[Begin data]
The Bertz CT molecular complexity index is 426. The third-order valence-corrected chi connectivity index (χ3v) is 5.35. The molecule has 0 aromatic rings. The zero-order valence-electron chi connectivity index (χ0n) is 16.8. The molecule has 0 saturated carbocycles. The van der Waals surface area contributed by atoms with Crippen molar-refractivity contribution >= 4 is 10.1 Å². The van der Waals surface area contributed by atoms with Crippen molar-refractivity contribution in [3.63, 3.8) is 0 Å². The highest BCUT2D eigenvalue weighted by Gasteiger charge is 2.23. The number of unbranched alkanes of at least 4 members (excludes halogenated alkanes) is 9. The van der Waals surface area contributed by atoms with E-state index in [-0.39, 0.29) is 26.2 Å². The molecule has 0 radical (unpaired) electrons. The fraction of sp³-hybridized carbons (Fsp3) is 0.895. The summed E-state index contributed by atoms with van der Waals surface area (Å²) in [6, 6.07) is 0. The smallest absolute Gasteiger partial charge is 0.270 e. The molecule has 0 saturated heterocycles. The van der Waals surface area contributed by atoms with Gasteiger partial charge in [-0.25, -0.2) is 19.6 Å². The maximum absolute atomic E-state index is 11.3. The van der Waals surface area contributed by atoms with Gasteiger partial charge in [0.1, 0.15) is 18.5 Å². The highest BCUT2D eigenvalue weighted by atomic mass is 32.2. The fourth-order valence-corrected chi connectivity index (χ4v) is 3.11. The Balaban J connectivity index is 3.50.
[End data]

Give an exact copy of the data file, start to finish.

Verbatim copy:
The Bertz CT molecular complexity index is 426. The third-order valence-corrected chi connectivity index (χ3v) is 5.35. The molecule has 0 aromatic rings. The zero-order valence-electron chi connectivity index (χ0n) is 16.8. The molecule has 0 saturated carbocycles. The van der Waals surface area contributed by atoms with Crippen molar-refractivity contribution >= 4 is 10.1 Å². The van der Waals surface area contributed by atoms with Crippen molar-refractivity contribution in [3.63, 3.8) is 0 Å². The highest BCUT2D eigenvalue weighted by Gasteiger charge is 2.23. The number of unbranched alkanes of at least 4 members (excludes halogenated alkanes) is 9. The van der Waals surface area contributed by atoms with E-state index in [-0.39, 0.29) is 26.2 Å². The molecule has 0 radical (unpaired) electrons. The fraction of sp³-hybridized carbons (Fsp3) is 0.895. The summed E-state index contributed by atoms with van der Waals surface area (Å²) in [6, 6.07) is 0. The smallest absolute Gasteiger partial charge is 0.270 e. The molecule has 0 saturated heterocycles. The van der Waals surface area contributed by atoms with Gasteiger partial charge in [-0.25, -0.2) is 19.6 Å². The maximum absolute atomic E-state index is 11.3. The van der Waals surface area contributed by atoms with Gasteiger partial charge in [0.1, 0.15) is 18.5 Å². The highest BCUT2D eigenvalue weighted by atomic mass is 32.2. The fourth-order valence-corrected chi connectivity index (χ4v) is 3.11. The Balaban J connectivity index is 3.50.